The preacher searched the crowd to find the source of the voice. In the back was a withered old crone, barely supported by staff. Her back was bent almost double and her body trembled with palsy, but there was fire in her eyes, and she regarded the preacher with nothing so much as hatred. The preacher forced a smile to his face and cleared his throat. “Grandmother, how do you know that our gods are not the same one. After all, my God created–”

“I know because I have seen my god in the flesh. Tell me, have you met yours? Can you look your god in eye? When you speak to him, does he answer you?”

“Does yours? A stone idol is not the same thing as the one true God incarnate, Grandmother.” Some of the crowd laughed at that, and the preacher allowed himself a smile. This was going better than he had dared hope. Perhaps he had a gift for speaking, like Paulus.

The ancient woman’s expression contorted in anger for a moment, but then she grinned. The preacher winced. The woman’s smile was almost as broken as the rest of her, and her few remaining teeth looked to be stained dark from red wine. “No, of course not. A statue is nothing. These gods you denounce are nothing. But if you like, you may come with me and I will introduce you to my own savior.”

The preacher laughed. “Of course, grandmother. Show me whatever charlatan disfigured beast it is you bend your knee to.” The gathered crowd laughed too, and the preacher smiled. The old woman would surely blush and turn away, or curse him and flee. The argument for the souls of the Hellenes was over, and he had won.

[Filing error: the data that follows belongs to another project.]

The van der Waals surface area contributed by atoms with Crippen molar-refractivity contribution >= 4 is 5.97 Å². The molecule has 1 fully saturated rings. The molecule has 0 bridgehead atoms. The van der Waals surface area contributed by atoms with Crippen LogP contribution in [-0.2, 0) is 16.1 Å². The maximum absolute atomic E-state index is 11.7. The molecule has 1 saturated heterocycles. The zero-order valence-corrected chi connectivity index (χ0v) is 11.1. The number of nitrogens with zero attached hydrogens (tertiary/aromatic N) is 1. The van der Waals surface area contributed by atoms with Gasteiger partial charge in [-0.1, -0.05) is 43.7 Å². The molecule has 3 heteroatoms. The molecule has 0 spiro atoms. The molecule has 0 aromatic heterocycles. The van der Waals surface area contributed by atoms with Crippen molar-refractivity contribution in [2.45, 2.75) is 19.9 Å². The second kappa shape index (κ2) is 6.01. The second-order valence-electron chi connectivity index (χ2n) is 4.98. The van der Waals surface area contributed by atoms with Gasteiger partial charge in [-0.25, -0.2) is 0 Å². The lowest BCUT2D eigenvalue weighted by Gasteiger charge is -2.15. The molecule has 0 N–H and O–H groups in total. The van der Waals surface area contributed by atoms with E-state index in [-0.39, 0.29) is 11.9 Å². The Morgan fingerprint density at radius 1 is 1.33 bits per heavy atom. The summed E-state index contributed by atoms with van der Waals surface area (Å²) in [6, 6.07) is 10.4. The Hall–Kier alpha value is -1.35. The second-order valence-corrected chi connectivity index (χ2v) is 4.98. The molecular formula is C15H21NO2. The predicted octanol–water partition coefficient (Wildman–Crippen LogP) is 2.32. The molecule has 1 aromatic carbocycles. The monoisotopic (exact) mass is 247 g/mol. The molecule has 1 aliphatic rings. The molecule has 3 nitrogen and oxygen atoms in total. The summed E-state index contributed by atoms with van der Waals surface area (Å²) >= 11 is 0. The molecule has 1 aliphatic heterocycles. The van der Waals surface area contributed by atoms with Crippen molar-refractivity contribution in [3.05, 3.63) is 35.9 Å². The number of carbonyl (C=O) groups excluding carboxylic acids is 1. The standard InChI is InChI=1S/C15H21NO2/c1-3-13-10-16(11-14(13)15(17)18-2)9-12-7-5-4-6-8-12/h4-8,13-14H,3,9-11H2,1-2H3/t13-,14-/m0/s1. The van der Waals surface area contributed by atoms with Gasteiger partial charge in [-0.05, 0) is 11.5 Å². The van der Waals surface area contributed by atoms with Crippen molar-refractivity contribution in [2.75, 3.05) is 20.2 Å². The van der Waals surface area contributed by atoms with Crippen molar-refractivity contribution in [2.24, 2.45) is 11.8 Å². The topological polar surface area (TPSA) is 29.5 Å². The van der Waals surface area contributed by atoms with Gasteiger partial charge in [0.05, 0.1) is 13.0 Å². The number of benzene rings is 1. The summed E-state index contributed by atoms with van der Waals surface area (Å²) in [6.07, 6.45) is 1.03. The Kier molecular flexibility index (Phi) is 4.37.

“Of course, my child. Follow me.” The old woman turned and disappeared through a doorway. The preacher watched her go, frowning. He stood his ground and was just about to resume his sermon when a child spoke aloud, “You don’t need to fear her. The one true God will protect you, won’t He?”

“He will,” the preacher muttered. “Of course He will! The one true God protects all who believe in Him!”

The preacher stepped through the doorway and into some kind of storage room. It seemed as if he had stepped into some ancient, chthonic temple entirely. Strange, shapeless idols lined the walls. The scent of turned earth filled the air. Darkness lurked in the corners of the room like a skulking animal. The preacher swallowed, called out. “Where did you go, Grandmother? Surely you didn’t leave the temple completely?”

“Here, my child! Down here!”

The preacher turned his head towards the sound of the old woman’s voice. It seemed to come from the darkness itself, but as he squinted, the shadows resolved themselves into another doorway with steps leading down. The preacher took a deep breath. “The one true God protects me,” he whispered to himself. He stepped forward, his eyes slowly adjusting to the gloom. There was a faint light bobbing far below him, a torch held by someone descending a staircase.